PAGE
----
Out of Sight, Out of Mind Is Not a Strategy for Addressing Climate Change

California is doing much to reduce its carbon footprint and address the growing threat of climate change, but we’re also missing big opportunities to do even more, faster. And, in some cases, our actions or inaction are making things worse, by exporting the problem to other states with significantly higher carbon output. There was an example of this just last week when the Bay Area Air Quality Management District (BAAQMD) voted to oppose legislation (SB 1298, Cortese) that would make it less complicated and costly to build data centers in our region.

Data centers are critical to our digital economy. They allow us to work remotely, enable telehealth, remote learning and other key services, and they are the engines of online commerce, social media and digital communications. But the companies that build and use data centers have choices about where to put them. Making it more difficult and costly to build data centers in California runs the risk that they will instead be built in states like Texas or Nevada, which gets 70% of its electricity from burning fossil fuels. By comparison, 60% of California’s electricity comes from clean renewable sources. And the number is only growing.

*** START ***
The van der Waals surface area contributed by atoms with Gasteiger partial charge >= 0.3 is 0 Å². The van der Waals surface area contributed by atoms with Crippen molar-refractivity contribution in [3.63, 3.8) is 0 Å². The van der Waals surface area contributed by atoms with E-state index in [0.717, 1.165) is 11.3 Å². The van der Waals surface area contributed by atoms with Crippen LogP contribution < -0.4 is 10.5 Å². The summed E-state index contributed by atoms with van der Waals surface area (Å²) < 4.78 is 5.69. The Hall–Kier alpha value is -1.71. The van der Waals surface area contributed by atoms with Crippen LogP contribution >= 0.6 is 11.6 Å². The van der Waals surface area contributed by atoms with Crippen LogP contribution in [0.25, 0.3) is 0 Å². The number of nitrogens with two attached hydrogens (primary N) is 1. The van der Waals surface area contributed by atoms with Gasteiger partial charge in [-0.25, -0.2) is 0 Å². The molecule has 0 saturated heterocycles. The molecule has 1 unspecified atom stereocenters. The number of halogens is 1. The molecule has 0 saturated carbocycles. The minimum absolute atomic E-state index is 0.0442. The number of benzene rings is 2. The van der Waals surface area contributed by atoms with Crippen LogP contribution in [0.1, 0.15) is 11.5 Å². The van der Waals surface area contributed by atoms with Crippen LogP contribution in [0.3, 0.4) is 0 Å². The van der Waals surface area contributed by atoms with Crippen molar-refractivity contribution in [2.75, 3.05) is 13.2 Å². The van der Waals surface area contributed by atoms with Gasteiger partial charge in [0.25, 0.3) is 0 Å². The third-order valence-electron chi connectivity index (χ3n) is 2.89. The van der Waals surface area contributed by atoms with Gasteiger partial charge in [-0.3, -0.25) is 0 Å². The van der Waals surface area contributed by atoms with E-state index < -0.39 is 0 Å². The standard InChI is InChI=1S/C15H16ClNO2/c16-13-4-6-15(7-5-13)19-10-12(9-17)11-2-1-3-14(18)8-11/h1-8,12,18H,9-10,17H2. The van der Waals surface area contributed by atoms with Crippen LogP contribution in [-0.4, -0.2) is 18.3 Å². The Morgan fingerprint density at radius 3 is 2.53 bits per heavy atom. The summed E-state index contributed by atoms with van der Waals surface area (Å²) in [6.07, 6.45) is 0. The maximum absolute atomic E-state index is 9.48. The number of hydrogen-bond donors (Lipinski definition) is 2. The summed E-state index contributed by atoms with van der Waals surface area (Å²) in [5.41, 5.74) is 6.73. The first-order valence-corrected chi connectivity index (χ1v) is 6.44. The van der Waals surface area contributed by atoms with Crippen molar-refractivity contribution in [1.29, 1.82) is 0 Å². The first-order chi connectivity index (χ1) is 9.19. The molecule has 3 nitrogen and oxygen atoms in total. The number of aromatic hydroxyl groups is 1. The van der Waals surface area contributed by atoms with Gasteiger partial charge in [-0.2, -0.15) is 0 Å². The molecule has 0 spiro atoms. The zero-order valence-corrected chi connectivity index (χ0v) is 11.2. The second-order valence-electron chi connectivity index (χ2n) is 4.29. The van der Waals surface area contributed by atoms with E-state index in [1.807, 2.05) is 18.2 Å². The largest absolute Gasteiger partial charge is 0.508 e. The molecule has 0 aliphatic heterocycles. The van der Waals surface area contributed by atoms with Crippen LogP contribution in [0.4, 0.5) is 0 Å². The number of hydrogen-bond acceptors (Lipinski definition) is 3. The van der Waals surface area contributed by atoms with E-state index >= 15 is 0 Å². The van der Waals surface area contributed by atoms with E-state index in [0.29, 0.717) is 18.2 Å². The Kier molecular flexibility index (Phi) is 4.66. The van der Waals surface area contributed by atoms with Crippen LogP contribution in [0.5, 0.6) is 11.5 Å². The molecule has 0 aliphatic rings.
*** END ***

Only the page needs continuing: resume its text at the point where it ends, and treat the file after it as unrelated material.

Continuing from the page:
Housing is another area where there’s a huge disconnect between what we’re saying and what we’re doing when it comes to climate change. Fierce local resistance and opposition to building new housing in our urban coastal areas has been a disaster for our climate. Not only has it caused an affordability crisis, but it’s also forced new housing far inland, where workers must endure long, polluting commutes and triple-digit summer temperatures that gobble up energy in the form of air conditioning.

It’s important to know that California has the cleanest lowest carbon electricity portfolio of any state, our gasoline is the cleanest, and our per capita GHG production among the lowest of any state, yet we refuse to build sufficient housing here to allow people to live in the climate friendly world we have created. And then consider that in the first two months of 2024, San Francisco permitted just seven units of new housing. That’s not a typo. SEVEN! The upshot is that roughly 40,000 Californians a year up and move to Texas in search of affordable housing where their carbon output immediately triples!

Out of sight may mean out of mind. But until California better aligns its housing and regulatory policies to be consistent with our climate goals we’re still just part of the problem. Along that front, the Council is working on solutions and, in partnership with Assemblymember and Select Committee Chair on Permitting Reform, we’re working on an important permitting and regulatory reform initiative. Stay tuned for more on that.

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